Sbarro Inc. pizza chain has defaulted on a credit agreement and has hired Rothschild Inc. to help it explore strategic financial options.
According to Reuters, the 55-year-old company notified lenders of the default, and filed with the U.S. Securities and Exchange Commission on Wednesday.
Melville, N.Y.-based Sbarro runs close to 1,000 restaurants in 30 countries.
News of the default led to a credit rating downgrade to “junk” grade with a negative outlook from Standard & Poor’s. S&P called the company’s capital structure “unsustainable.”
The default was attributed to the economic downturn, as well as a decrease in mall traffic, where many Sbarro’s restaurants are located.
Sbarro issued a notice to lenders Janunary 3 regarding its expected failure to post the minimum level of EBITDA required by a first lien credit agreement. As of that date, the company owed $172.7 million.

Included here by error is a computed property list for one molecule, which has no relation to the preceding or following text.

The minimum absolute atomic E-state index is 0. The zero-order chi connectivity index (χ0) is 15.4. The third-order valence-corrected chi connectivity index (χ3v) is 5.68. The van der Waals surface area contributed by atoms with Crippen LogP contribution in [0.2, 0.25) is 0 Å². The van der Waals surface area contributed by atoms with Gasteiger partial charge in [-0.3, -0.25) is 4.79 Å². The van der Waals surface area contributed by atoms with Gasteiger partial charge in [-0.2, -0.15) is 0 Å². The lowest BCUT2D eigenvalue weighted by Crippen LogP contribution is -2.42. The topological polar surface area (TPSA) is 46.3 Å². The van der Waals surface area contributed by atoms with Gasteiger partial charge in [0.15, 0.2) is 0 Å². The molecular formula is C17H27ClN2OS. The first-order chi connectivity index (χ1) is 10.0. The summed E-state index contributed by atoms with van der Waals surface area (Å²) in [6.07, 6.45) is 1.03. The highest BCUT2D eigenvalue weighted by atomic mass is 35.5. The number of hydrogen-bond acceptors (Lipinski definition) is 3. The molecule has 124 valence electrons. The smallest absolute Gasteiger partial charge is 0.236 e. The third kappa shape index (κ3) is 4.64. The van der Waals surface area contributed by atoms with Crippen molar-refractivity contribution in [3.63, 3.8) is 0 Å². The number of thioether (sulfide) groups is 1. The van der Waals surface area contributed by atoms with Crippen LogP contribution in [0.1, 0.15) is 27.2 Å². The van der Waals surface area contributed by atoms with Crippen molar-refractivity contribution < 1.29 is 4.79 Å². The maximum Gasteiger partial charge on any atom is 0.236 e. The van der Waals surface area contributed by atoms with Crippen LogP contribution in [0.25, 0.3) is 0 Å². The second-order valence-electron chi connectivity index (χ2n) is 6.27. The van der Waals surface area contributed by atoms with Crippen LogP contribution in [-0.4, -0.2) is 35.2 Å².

On Dec. 29, 2010, Sbarro received a default notice from an investor that holds a majority of its senior notes.
Ninety-five percent of Sbarro’s second lien debt is held by MidOcean Partners, which bought the company in 2007. Lenders under the credit agreement have agreed not to demand immediate repayment until Jan. 31 or the occurrence of other events.
Sbarro is currently in talks with creditors in regard to its long-term capital structure.